The winning candidate campaigned on a platform of new leadership to address voters' concerns about the environment, health and education. As one of his first acts as national leader he will push for the ratification of the
Kyotoagreement on reducing greenhouse gas emissions and negotiate the withdrawal of troops from . Iraq
President-elect Barack Obama in November 2008?
Nah. It’s Kevin Rudd, leader of Australia's Labor Party, who crushed Prime Minister John Howard in voting today. Howard's Liberal Party-led coalition not only lost its majority in Parliament but he may suffer the indignity of losing his own seat to a former television news anchorman and rookie politician.
Howard, President Bush's staunchest ally in the Iraq War, steps down after 11 years in power. Ironically, he gets high marks for his stewardship of Australia's long booming economy, but his countrymen have come to take that for granted and felt that it was time for change at the top.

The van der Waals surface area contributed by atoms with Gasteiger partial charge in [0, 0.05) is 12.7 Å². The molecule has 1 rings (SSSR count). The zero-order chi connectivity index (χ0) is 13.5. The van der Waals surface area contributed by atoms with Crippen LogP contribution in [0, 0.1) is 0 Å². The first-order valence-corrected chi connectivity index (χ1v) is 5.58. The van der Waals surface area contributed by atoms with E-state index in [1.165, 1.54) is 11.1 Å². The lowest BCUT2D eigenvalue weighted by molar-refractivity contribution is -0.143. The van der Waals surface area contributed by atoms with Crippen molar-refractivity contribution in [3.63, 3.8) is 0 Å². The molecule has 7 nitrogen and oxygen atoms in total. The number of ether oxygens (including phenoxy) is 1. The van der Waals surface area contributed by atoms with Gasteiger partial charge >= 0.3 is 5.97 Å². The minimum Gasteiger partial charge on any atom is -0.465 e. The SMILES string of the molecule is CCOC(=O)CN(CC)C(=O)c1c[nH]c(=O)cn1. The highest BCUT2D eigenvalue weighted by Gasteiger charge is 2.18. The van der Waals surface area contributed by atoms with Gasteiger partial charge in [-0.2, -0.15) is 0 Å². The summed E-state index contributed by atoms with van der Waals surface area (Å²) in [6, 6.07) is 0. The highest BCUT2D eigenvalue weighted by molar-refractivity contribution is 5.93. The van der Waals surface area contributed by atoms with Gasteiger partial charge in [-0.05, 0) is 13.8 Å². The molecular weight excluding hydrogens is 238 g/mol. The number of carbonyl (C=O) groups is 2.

Glenn Greenwald correctly points out that Americans typically view elections in other countries based on the self-centered perspective that the result is a referendum on the U.S.
He notes that:"The humiliating defeat of Howard . . . was driven largely by [Australians'] own domestic concerns, and it had little (though not nothing) to do with the U.S. Still, it is worth celebrating Howard's defeat in light of how pernicious a presence he was, as one of the very few remaining world leaders who loyally supported the worst and most war-loving aspects of the Bush/Cheney foreign policy."Howard's defeat follows that of José María Aznar of
Spain, who also backed the U.S.-led invasion of Iraq, and the political setbacks of Tony Blair of . Britain
So the Aussies, Spaniards and Brits seem get the message. But is
Photograph by Xinhua